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Victory in North Africa

North Africa

In the summer of 1942 it appeared that the British hold on Egypt and the Middle East was in jeopardy. The Germans and Italians, under the command of Erwin Rommel, were just 70 miles from the Nile Delta. Hurried plans were made to evacuate Egypt, with the possibility of also having to evacuate Palestine.

However, in August 1942 the 8th Army was successful in defending El Alamein and Alam Halfa. After the defensive action the army had a chance to rebuild its strength and morale under a new commander - Montgomery. On 23 October, after weeks of training, the 8th Army went into action. By 4 November Rommel had withdrawn his combined German and Italian force, and was retreating to the west.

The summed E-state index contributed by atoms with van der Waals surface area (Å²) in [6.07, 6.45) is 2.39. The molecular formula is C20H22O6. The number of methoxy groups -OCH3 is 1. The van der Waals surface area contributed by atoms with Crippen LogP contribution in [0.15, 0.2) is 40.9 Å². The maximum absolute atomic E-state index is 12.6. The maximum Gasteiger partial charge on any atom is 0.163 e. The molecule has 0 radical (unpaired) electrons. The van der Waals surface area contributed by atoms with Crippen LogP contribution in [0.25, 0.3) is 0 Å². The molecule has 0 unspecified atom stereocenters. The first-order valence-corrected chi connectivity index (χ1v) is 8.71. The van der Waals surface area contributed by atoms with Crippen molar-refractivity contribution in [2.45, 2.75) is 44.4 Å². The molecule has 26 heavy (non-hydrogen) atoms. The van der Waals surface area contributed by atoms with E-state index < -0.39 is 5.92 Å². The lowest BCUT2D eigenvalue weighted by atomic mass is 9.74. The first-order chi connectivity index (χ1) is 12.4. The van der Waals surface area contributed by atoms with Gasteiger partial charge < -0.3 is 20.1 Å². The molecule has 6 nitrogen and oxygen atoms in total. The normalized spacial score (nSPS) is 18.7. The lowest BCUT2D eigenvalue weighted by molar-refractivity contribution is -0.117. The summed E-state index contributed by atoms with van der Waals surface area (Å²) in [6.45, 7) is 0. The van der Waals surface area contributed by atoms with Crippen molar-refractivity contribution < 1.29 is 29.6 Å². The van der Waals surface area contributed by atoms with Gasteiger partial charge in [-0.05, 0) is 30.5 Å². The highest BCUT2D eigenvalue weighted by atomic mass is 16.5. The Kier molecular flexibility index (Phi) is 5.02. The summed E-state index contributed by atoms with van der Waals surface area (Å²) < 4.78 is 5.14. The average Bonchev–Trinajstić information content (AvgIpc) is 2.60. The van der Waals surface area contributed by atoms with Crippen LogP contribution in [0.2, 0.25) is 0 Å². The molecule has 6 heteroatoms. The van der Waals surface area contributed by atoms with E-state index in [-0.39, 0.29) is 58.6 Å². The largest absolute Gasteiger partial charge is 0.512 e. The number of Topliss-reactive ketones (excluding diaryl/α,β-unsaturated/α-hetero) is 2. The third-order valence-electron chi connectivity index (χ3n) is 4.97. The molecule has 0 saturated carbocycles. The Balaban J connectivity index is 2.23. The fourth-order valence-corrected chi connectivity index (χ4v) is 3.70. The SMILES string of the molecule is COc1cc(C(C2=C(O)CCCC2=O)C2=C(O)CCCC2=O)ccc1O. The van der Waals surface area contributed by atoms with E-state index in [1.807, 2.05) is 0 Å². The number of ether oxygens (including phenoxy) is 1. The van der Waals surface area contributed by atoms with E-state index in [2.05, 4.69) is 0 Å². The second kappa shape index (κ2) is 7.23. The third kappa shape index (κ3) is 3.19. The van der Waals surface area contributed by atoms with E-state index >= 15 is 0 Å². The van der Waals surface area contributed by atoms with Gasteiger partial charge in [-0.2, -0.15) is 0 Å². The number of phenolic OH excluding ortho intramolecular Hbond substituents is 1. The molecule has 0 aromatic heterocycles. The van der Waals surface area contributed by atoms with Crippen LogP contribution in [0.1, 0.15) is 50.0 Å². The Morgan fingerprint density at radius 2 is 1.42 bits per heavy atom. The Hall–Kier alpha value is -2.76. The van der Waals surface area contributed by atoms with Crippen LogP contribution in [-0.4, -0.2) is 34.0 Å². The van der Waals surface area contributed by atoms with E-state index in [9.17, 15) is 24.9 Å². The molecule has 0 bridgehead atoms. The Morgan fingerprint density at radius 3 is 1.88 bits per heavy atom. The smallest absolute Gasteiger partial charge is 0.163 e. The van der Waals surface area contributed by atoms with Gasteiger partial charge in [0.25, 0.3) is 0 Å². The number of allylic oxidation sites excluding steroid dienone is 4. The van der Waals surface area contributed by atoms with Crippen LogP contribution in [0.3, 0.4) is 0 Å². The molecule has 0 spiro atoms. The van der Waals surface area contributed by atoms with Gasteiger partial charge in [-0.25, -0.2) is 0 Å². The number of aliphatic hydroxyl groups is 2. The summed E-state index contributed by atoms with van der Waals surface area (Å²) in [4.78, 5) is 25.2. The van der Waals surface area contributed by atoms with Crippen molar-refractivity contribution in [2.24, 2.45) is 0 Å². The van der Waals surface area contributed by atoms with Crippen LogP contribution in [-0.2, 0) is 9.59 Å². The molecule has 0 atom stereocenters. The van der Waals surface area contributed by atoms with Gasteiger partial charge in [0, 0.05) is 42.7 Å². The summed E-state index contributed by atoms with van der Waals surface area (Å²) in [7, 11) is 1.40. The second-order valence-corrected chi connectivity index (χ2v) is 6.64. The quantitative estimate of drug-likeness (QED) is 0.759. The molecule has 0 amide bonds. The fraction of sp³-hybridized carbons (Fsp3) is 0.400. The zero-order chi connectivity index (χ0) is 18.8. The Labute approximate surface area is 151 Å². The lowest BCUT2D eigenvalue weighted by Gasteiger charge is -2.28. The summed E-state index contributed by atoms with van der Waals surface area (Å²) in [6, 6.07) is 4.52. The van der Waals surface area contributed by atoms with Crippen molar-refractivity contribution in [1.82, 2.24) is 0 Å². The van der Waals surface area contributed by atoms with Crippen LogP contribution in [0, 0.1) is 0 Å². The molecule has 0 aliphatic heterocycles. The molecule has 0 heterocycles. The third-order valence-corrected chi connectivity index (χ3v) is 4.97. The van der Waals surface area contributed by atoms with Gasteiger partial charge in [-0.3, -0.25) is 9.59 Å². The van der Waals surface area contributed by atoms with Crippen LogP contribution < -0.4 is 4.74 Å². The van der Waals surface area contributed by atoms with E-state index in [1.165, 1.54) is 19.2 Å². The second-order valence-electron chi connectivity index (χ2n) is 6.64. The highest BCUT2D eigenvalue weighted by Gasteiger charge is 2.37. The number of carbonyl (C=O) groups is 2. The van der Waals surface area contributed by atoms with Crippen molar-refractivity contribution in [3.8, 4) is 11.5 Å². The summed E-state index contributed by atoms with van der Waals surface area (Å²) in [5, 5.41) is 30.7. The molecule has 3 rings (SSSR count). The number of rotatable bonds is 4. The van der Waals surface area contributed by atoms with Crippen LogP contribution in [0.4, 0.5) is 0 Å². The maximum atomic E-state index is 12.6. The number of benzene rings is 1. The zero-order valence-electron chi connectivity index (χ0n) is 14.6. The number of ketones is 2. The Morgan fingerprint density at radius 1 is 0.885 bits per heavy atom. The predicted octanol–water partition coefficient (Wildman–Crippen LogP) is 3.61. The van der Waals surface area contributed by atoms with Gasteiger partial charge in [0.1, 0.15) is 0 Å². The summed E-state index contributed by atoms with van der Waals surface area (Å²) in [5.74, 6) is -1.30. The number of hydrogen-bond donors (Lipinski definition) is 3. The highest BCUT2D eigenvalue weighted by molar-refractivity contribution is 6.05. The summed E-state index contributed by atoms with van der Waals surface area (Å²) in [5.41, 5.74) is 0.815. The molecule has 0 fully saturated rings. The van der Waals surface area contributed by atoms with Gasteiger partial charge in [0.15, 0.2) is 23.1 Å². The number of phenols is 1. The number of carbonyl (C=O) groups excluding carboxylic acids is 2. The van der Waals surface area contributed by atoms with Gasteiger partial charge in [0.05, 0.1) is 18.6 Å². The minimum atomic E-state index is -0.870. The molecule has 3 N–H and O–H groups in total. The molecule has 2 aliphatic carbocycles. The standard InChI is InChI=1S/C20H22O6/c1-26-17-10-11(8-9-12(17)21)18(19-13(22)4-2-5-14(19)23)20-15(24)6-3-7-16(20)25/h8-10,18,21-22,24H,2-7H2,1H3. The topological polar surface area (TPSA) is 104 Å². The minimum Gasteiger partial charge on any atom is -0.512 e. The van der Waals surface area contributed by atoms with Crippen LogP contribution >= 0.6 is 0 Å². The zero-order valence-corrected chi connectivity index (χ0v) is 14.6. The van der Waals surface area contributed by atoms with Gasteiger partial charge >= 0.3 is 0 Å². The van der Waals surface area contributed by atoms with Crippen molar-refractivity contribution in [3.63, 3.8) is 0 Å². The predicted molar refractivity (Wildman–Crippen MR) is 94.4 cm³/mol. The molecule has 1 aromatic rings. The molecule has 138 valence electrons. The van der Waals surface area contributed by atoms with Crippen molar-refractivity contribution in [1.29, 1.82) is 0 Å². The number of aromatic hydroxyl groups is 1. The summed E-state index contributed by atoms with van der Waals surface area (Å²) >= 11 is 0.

On 8 November 1942 the British and Americans invaded French North Africa with the aim of occupying all hostile territory along the southern Mediterranean shore. Operation Torch was launched against French North Africa in July. Despite initial success, the operation slowed down in the face of the rapid German reinforcement of Tunisia. On 17 November the Allies were only 50 miles to the west of Tunisia. In February 1943 Rommel and the German forces (under General Von Arnim) combined in Tunisia. A combined attack by Rommel and Von Arnim succeeded in forcing US forces around the Kasserine Pass. Despite this, after a week of fighting the Germans were pushed back to their start line.

In late March the 8th Army breached the German eastern defensive line at Mareth and the final battles for Tunisia began. After very heavy fighting the Allied forces broke through German western defensives. On 6 May Allied forces had passed through the mountains and on to the plain surrounding Tunisia. There was little opposition left, and on 12 May the last Axis forces in Tunisia surrendered.